Friday, October 31, 2008
Wednesday, October 29, 2008
Noted French pilot Nicolas Charmont has installed 2 AMT Olympus
turbines in his Cri Cri together with AMT on-board automatic
start-up units and individual EDT's.
The Cri Cri weighs 170 Kg, and should have enhanced
performance withover 36 Kg of thrust available.
The Cri Cri has made his maiden flight in the weekeind of 7-8 March.
More info :http://www.amtjets.com/
Tuesday, October 28, 2008
|Min speed:||39 kt||45 mph||72 kmh|
|Cruise speed:||108 kt||124 mph||200 kmh|
|Vne:||159 kt||183 mph||295 kmh|
Climb ratio: 600 ft/min | 3 m/s
Take off distance over 50ft (15m) obstacle: 330 ft | 101 m
Landing distance over 50ft (15m) obstacle: 495 ft | 151 m
Max. take off weight: 170 kg | 375 lbs
Empty weight: 80 kg | 176 lbs
Engine: 2 JPX PUL 212 engines, 15 hp each
Other aircraft information:
It was in 1971, when aircraft designer Michel Colomban started work on this small aircraft Cri Cri with two engines. His target was to build small, economis plane with two engines, which would be able to flying also some aerobatic maneuvers. Price of this plane shouldn't exceed 1000 USD, including two engines - these prises are from 1970, of course:-). Constructional works took around 1500 working hours, and than was Cri-Cri plane, which name is after nickname of Michel's daughter, prepared for it's first flight.
Text from: http://flight.cz/cricri/english/index.php
|MC-10||Cri-Cri||MC-12 Cricket MC-12 Cricket|
|Wingspan||5 m 5 m||4,9 m 4,9 m|
|Captain||3,9 m 3,9 m|
|Wing area||3,1 m2 3,1 m2|
|Re-air||63 kg 63 kg||75 kg 75 kg|
|Take-off weight||170 kg 170 kg|
|Wing load||55 kg/m2 55 kg/m2|
|Engine Model||2x 9PS 2x 9PS||2x 15PS 2x 15PS|
|Overload factor||+9G, -4,5G +9 G, -4,5 G||+9G, -4,5G +9 G, -4,5 G|
|Maximum speed||200 km/h 200 km / h||250 km/h 250 km / h|
|Cruising speed||170 km/h 170 km / h||185 km/h 185 km / h|
|Rate of climb||3 m/s 3 m / s||6 m/s 6 m / s|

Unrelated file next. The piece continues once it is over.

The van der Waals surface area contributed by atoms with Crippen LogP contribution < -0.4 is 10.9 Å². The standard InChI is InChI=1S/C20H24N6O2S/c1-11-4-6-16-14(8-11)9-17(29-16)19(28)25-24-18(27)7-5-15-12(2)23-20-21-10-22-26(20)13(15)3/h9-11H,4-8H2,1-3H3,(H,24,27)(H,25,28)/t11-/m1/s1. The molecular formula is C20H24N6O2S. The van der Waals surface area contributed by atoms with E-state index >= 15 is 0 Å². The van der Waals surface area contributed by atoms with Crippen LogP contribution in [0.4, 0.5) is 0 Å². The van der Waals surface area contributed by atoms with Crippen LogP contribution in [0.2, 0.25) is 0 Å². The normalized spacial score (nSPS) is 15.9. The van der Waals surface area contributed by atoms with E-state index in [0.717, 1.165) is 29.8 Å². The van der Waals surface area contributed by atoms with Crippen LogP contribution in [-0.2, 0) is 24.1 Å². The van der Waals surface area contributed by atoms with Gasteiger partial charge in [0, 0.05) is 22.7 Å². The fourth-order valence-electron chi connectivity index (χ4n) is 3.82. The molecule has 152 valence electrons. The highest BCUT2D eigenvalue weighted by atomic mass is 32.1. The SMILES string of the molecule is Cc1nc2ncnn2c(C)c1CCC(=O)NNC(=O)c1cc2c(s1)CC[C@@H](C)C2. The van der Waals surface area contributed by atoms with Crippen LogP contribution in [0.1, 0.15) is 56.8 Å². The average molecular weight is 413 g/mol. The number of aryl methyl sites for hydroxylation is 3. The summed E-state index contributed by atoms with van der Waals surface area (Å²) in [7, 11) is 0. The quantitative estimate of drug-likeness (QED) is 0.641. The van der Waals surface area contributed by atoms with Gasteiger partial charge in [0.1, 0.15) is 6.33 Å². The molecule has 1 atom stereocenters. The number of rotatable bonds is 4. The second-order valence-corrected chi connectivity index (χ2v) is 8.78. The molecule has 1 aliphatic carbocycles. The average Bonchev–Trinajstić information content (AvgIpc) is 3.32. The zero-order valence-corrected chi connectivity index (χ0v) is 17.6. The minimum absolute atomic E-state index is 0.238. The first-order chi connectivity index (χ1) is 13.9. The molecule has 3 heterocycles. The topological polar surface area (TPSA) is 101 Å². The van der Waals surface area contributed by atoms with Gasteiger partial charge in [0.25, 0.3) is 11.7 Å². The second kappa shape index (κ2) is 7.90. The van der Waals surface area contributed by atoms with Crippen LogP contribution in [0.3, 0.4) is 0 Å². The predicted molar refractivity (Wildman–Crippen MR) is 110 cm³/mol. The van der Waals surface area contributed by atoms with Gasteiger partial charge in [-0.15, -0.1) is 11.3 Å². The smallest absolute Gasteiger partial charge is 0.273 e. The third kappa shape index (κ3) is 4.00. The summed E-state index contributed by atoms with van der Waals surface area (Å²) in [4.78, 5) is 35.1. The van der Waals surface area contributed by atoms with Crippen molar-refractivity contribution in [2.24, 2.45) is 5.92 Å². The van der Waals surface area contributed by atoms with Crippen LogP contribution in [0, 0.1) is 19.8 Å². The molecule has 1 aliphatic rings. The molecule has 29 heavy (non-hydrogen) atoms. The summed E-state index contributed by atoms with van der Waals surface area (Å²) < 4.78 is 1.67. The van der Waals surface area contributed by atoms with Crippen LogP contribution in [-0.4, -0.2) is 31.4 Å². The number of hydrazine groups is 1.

|Roll away||150 m 150 m||120 m 120 m|
|Ceiling||5500米 5500 m|
|Voyage||750 km 750 km||500 km 500 km|
The Cri-Cri is a popular homebuilt design developed in France by engineer and pilot Michel Colomban. Colomban became fascinated by small aircraft and hoped to create a tiny and economical plane with good performance and aerobatic capabilities. His goal was a very simple and lightweight construction using no more than a 20-hp engine powering an airframe carrying a 172 lb (78 kg) pilot and 22 lb (10 kg) of fuel. Colomban's initial study in the late 1950s suggested that a single seat aircraft with a maximum takeoff weight of 395 lb (180 kg) and a wing area of 43 ft² (4 m²) was feasible.
Over a decade later, Colomban returned to his pet project but was able to make several improvements due to advances in technology. He incorporated new more efficient low-drag airfoils, composite parts, and thinner sheet metal for the wing skin to reduce weight and wing area to just 33 ft² (3.1 m²). The new aircraft also adopted twin 8-hp Stihl chain-saw engines, like those used aboard ultralights, in place of the planned single 20-hp engine. The change not only made the aircraft lighter but also improved the efficiency of each engine's propeller. Construction of the first example took about 1,500 hours, and several structural load tests were conducted to prove its advanced design elements were safe.